Buddhist gilt-bronze figures were produced in China almost from the beginning when Buddhism was embraced by various courts of China’s division after the Han dynasty (206BC – AD220). Until the Tang dynasty (607-906) however they remained very small. One of the earliest developments away from small votive images took place in the Khitan Liao dynasty (907-1125), when sculptures not only became bigger but also developed stylistically towards a more sculptural aesthetic. During the early Ming period the court took complete control of their production and a distinct classic style was devised that were determine the design of all future Chinese Buddhist gilt-bronze images such as the present.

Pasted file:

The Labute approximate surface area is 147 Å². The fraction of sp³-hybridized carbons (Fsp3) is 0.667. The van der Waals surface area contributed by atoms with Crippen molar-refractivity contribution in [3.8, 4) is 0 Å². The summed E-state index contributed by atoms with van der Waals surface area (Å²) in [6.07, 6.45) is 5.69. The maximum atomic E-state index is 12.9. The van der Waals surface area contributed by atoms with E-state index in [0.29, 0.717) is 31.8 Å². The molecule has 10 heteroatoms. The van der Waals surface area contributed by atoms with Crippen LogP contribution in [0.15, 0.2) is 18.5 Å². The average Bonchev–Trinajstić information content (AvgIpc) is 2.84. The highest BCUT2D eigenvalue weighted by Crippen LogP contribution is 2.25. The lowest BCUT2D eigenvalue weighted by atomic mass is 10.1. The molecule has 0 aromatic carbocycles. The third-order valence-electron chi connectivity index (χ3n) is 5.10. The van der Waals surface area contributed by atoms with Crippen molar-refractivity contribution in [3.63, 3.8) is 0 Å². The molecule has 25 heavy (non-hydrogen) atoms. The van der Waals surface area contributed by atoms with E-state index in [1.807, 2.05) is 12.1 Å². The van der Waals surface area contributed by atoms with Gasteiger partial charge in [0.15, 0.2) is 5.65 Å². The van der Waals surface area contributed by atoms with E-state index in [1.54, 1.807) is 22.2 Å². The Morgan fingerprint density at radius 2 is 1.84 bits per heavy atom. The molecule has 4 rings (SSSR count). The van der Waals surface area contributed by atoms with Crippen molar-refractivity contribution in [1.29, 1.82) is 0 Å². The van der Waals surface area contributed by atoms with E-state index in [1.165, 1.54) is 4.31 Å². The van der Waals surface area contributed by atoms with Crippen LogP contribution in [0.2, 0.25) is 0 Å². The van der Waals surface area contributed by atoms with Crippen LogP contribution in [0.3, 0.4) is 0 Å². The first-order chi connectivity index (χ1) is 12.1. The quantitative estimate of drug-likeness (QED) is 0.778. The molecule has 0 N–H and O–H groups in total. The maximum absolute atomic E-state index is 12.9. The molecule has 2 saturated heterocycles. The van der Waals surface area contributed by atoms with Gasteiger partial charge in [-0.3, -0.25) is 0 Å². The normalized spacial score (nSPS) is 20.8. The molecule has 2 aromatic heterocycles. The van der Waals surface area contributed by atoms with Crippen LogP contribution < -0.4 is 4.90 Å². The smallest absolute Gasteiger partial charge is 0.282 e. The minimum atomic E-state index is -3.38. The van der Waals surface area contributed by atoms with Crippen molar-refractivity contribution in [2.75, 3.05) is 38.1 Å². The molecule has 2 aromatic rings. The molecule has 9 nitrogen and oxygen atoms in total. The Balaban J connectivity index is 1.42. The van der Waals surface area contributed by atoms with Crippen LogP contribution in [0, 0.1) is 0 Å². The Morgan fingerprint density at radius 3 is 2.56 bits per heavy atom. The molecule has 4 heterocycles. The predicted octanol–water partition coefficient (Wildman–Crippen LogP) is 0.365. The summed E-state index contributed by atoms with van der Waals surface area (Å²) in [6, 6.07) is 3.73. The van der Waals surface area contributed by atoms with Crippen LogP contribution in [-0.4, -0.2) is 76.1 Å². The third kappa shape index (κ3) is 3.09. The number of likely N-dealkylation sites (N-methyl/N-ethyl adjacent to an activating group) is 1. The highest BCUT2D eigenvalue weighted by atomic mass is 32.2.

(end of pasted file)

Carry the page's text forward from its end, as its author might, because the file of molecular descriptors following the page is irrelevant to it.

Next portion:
Related gilt-bronze figures of Bhaisajyaraja Avalokitesvara of this large size include one sold at Christie’s New York, 21st November 1979, lot 410; another, but more elaborately bejewelled, sold at Christie’s Hong Kong, 30th April 1995, lot 606A; and a third example sold at Christie’s London, 29th April 1981, lot 89. Compare also slightly smaller examples, such as one sold in our New York rooms, 1st December 1992, lot 196; and two further figures also sold in our New York rooms, 18th October 1990, lots 195 and 197.
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